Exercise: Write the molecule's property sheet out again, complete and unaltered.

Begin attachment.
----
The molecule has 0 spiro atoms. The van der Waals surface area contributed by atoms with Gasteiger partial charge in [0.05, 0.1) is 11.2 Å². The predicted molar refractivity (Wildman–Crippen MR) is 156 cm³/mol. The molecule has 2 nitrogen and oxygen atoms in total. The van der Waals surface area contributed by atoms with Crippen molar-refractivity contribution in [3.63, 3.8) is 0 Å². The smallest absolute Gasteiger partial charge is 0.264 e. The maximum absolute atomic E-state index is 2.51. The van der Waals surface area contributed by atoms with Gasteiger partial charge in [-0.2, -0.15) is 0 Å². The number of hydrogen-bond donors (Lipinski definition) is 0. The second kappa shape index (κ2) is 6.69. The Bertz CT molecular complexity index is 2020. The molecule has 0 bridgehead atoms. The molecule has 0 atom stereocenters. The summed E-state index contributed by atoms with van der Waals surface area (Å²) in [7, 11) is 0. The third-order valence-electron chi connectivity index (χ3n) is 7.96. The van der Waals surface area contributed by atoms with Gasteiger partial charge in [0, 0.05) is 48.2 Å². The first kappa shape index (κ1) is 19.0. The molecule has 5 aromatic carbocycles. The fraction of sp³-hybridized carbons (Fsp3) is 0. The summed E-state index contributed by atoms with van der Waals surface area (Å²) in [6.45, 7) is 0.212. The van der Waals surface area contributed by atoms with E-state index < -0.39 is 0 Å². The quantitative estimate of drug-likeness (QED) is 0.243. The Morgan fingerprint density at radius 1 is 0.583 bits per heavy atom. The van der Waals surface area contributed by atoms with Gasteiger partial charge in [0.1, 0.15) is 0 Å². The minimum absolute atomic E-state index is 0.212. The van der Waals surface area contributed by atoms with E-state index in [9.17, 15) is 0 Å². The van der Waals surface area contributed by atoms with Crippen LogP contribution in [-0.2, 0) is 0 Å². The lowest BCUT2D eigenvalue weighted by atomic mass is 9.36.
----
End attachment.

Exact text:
The molecule has 0 spiro atoms. The van der Waals surface area contributed by atoms with Gasteiger partial charge in [0.05, 0.1) is 11.2 Å². The predicted molar refractivity (Wildman–Crippen MR) is 156 cm³/mol. The molecule has 2 nitrogen and oxygen atoms in total. The van der Waals surface area contributed by atoms with Crippen molar-refractivity contribution in [3.63, 3.8) is 0 Å². The smallest absolute Gasteiger partial charge is 0.264 e. The maximum absolute atomic E-state index is 2.51. The van der Waals surface area contributed by atoms with Gasteiger partial charge in [-0.2, -0.15) is 0 Å². The number of hydrogen-bond donors (Lipinski definition) is 0. The second kappa shape index (κ2) is 6.69. The Bertz CT molecular complexity index is 2020. The molecule has 0 bridgehead atoms. The molecule has 0 atom stereocenters. The summed E-state index contributed by atoms with van der Waals surface area (Å²) in [7, 11) is 0. The third-order valence-electron chi connectivity index (χ3n) is 7.96. The van der Waals surface area contributed by atoms with Gasteiger partial charge in [0, 0.05) is 48.2 Å². The first kappa shape index (κ1) is 19.0. The molecule has 5 aromatic carbocycles. The fraction of sp³-hybridized carbons (Fsp3) is 0. The summed E-state index contributed by atoms with van der Waals surface area (Å²) in [6.45, 7) is 0.212. The van der Waals surface area contributed by atoms with E-state index < -0.39 is 0 Å². The quantitative estimate of drug-likeness (QED) is 0.243. The Morgan fingerprint density at radius 1 is 0.583 bits per heavy atom. The van der Waals surface area contributed by atoms with Gasteiger partial charge in [0.1, 0.15) is 0 Å². The minimum absolute atomic E-state index is 0.212. The van der Waals surface area contributed by atoms with E-state index in [9.17, 15) is 0 Å². The van der Waals surface area contributed by atoms with Crippen LogP contribution in [-0.2, 0) is 0 Å². The lowest BCUT2D eigenvalue weighted by atomic mass is 9.36.